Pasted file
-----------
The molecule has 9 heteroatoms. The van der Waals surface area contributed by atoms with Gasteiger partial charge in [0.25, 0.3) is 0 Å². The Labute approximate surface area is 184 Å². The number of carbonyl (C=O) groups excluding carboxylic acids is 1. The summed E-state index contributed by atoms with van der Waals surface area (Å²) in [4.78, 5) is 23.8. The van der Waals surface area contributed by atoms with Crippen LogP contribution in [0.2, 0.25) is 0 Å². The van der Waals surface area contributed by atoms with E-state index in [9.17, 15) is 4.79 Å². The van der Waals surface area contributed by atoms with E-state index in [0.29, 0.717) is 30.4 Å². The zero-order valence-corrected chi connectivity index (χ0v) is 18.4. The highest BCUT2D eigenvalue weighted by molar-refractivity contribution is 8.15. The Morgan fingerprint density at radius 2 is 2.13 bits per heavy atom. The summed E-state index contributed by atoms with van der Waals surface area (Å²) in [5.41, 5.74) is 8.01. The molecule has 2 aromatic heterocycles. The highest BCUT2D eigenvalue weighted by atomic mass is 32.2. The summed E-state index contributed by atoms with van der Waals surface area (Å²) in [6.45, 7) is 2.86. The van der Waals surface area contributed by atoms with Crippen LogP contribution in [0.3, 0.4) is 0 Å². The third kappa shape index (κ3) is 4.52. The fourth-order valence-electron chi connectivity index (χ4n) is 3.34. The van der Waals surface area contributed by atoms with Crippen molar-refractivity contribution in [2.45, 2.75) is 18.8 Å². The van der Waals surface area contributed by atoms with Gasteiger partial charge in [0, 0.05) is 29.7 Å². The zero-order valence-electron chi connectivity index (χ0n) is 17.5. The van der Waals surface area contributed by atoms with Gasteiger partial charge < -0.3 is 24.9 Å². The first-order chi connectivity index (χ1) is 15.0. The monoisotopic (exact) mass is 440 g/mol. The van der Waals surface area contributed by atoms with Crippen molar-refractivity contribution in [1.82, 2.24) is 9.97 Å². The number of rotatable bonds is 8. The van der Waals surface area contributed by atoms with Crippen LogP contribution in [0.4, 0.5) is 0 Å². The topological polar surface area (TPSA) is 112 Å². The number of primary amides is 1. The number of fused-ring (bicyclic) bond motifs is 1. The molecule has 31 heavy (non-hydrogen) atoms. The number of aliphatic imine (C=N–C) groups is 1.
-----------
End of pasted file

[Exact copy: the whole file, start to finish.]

The molecule has 9 heteroatoms. The van der Waals surface area contributed by atoms with Gasteiger partial charge in [0.25, 0.3) is 0 Å². The Labute approximate surface area is 184 Å². The number of carbonyl (C=O) groups excluding carboxylic acids is 1. The summed E-state index contributed by atoms with van der Waals surface area (Å²) in [4.78, 5) is 23.8. The van der Waals surface area contributed by atoms with Crippen LogP contribution in [0.2, 0.25) is 0 Å². The van der Waals surface area contributed by atoms with E-state index in [9.17, 15) is 4.79 Å². The van der Waals surface area contributed by atoms with E-state index in [0.29, 0.717) is 30.4 Å². The zero-order valence-corrected chi connectivity index (χ0v) is 18.4. The highest BCUT2D eigenvalue weighted by molar-refractivity contribution is 8.15. The Morgan fingerprint density at radius 2 is 2.13 bits per heavy atom. The summed E-state index contributed by atoms with van der Waals surface area (Å²) in [5.41, 5.74) is 8.01. The molecule has 2 aromatic heterocycles. The highest BCUT2D eigenvalue weighted by atomic mass is 32.2. The summed E-state index contributed by atoms with van der Waals surface area (Å²) in [6.45, 7) is 2.86. The van der Waals surface area contributed by atoms with Crippen LogP contribution in [0.3, 0.4) is 0 Å². The third kappa shape index (κ3) is 4.52. The fourth-order valence-electron chi connectivity index (χ4n) is 3.34. The van der Waals surface area contributed by atoms with Crippen molar-refractivity contribution in [2.45, 2.75) is 18.8 Å². The van der Waals surface area contributed by atoms with Gasteiger partial charge in [0, 0.05) is 29.7 Å². The zero-order valence-electron chi connectivity index (χ0n) is 17.5. The van der Waals surface area contributed by atoms with Gasteiger partial charge < -0.3 is 24.9 Å². The first-order chi connectivity index (χ1) is 15.0. The monoisotopic (exact) mass is 440 g/mol. The van der Waals surface area contributed by atoms with Crippen molar-refractivity contribution in [1.82, 2.24) is 9.97 Å². The number of rotatable bonds is 8. The van der Waals surface area contributed by atoms with Crippen LogP contribution in [0.4, 0.5) is 0 Å². The topological polar surface area (TPSA) is 112 Å². The number of primary amides is 1. The number of fused-ring (bicyclic) bond motifs is 1. The molecule has 31 heavy (non-hydrogen) atoms. The number of aliphatic imine (C=N–C) groups is 1.